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I only find them on the concrete. I have scoured and scoured and I don't find them on the plants? ...but I think I am going to use this doctor doom pyrethrin bomb as I JUST switched to flower and there is no bud.

Thanks guys.
 

Rosebud

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Sorry to disagree HP, but the eggs are laid in the tissue of the leaves. Thus the "water markes" that is why you have to spray every 5-7 days as they hatch and suck their way out.
 

Rosebud

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NorCalHal said:
hXXp://www.ebay.com/itm/Safer-3-in-1-Garden-Spray-Concentrate-32-Oz-/150775083371?pt=LH_DefaultDomain_0&hash=item231ae5316b

Works great, and controls other issues. Very Safe.
That is good to know Hal, does it harm the leaves like my other stuff does?
 

Grower13

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getnasty said:
Yes, that is a thrip. I don't know how to get rid of them, but I can confirm, for certain, that is a thrip.

Are you saying you had them and couldn't get rid of them.:D
 

OGKushman

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Ok so 1 question? so why dont I see ANY sign of them on the leaves? Also... I bombed em :D
 

Rosebud

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That is weird that you found one in your room and no sign of them on the plants. Are you a pretty lucky guy?
 

buddogmutt

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every since i learned about good old ladybugs i just keep some in my tent..with nothing to eat they die...a great sign...living ladybugs mean their eating...so when they die off i for the most part feel okay on the pest issue...just smoke one and walk along your lawn with a container..their free...and on a sativa high...lol..fun to hunt
 

Wetdog

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Rosebud said:
That is good to know Hal, does it harm the leaves like my other stuff does?
Safers is good stuff, just don't apply it in full sun, or rather bright sun.

I would apply it right at dawn or just before sunset depending on what shift I was working. Once it dries, the light is ok. This was outdoor orchids and stuff.

Never really used it indoors per se. I take the plants out, spray (in the shade), let dry, then move them back in.

Wet
 

buddogmutt

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Predatory bugs for thrips:

Most Thrips move down into soil, rockwool or other synthetic growing media to pupate. This is the first stage at which to control Thrip populations, using Predator Nematodes. Often after two months, regular application of Nematodes alone gives good control. However, for heavy or persistent infestations, we recommend using Nematodes in conjunction with above-ground controls. Your choice will depend largely on the environment in your growing area.
Thrips Predator Mites (Amblyseius cucumeris) are most effective under conditions of 70-85% humidity, against all species of Thrips. They will also eat an occasional Spider Mite, and other small pests. However, reports have been poor in low humidity environments, so use these predators in greenhouse and other interior locations with high humidity levels only.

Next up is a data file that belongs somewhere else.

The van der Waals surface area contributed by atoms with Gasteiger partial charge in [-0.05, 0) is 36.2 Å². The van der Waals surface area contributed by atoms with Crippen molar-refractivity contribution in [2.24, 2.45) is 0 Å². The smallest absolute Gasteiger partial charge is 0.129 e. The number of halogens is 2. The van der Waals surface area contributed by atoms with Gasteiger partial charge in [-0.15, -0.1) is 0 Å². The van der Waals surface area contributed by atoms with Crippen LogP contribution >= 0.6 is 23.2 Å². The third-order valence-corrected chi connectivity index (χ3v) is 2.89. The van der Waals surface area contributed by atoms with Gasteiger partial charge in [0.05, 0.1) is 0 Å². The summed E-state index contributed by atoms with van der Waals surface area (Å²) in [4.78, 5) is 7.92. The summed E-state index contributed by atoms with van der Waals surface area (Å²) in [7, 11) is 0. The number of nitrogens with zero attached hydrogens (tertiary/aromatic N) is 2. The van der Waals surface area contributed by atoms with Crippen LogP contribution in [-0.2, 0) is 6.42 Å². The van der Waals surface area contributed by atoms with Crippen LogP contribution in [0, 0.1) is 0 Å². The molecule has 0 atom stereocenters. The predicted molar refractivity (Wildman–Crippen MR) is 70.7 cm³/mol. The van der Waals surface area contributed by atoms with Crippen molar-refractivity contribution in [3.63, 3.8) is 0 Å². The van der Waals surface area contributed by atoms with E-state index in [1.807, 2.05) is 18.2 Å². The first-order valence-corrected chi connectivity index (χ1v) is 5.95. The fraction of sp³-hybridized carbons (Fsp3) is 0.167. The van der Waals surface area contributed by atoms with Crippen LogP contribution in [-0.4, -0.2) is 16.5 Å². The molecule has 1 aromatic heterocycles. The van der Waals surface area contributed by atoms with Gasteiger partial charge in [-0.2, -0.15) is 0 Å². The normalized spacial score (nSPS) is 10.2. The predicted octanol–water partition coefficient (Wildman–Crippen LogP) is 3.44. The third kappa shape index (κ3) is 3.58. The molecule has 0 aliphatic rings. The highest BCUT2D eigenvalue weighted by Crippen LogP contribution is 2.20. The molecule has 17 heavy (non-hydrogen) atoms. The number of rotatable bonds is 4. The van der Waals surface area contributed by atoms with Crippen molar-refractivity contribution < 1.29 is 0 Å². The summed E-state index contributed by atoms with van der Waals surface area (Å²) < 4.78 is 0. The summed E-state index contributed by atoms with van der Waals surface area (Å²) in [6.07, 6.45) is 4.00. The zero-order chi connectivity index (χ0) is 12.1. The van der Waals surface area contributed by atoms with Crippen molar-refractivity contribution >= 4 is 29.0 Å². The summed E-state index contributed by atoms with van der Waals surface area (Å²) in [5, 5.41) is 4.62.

Ladybugs (Hippodamia convergens) eat over 5,000 Aphids and other soft-bodied pests during their one-year lifetime. Ladybugs are one of the few beneficial insects that can be stored, dormant, in the refrigerator for up to a few weeks, depending on the time of year, as long as they don't freeze or dry out. This allows you to use a few at a time, as needed.
Pirate Bugs-The newest Thrips control, Pirate Bugs (Orius insidiosis) also eat Spider Mites, insect eggs, aphids, and small caterpillars. Shipped as nymphs near hatching or adults ready to use (no choice).
Green Lacewing Larvae/Eggs-Looking like tiny alligators, Lacewing larvae (Chrysopa rufilabris) voraciously attack almost any prey they can grab.
Praying Mantis-Fun garden pets, Mantids eat anything & everything they can catch! Praying Mantis (Tenodera sinensis) make wonderful backyard pets, and constantly entertain while they eat insects all Summer long.


may explain why you only saw the one...
 

Hushpuppy

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I get humming birds every summer that come to my porch to feed from my bottles that I put out for them. Last year I found a dead humming bird on one of the feeders. When I looked closer I found a very large and satisfied looking Praying Mantis hanging on the other side of the feeder and the humming bird was nothing but feathers with no insides. I knew that Mantises were voracious eaters but I was shocked to see one catch and eat a humming bird.

Rose; It has been my understanding that thrips came out of the soil, and it has been my experience that they work their way up from the bottom of the plant, but I didn't realize that they laid their eggs in the flesh of the plant. :)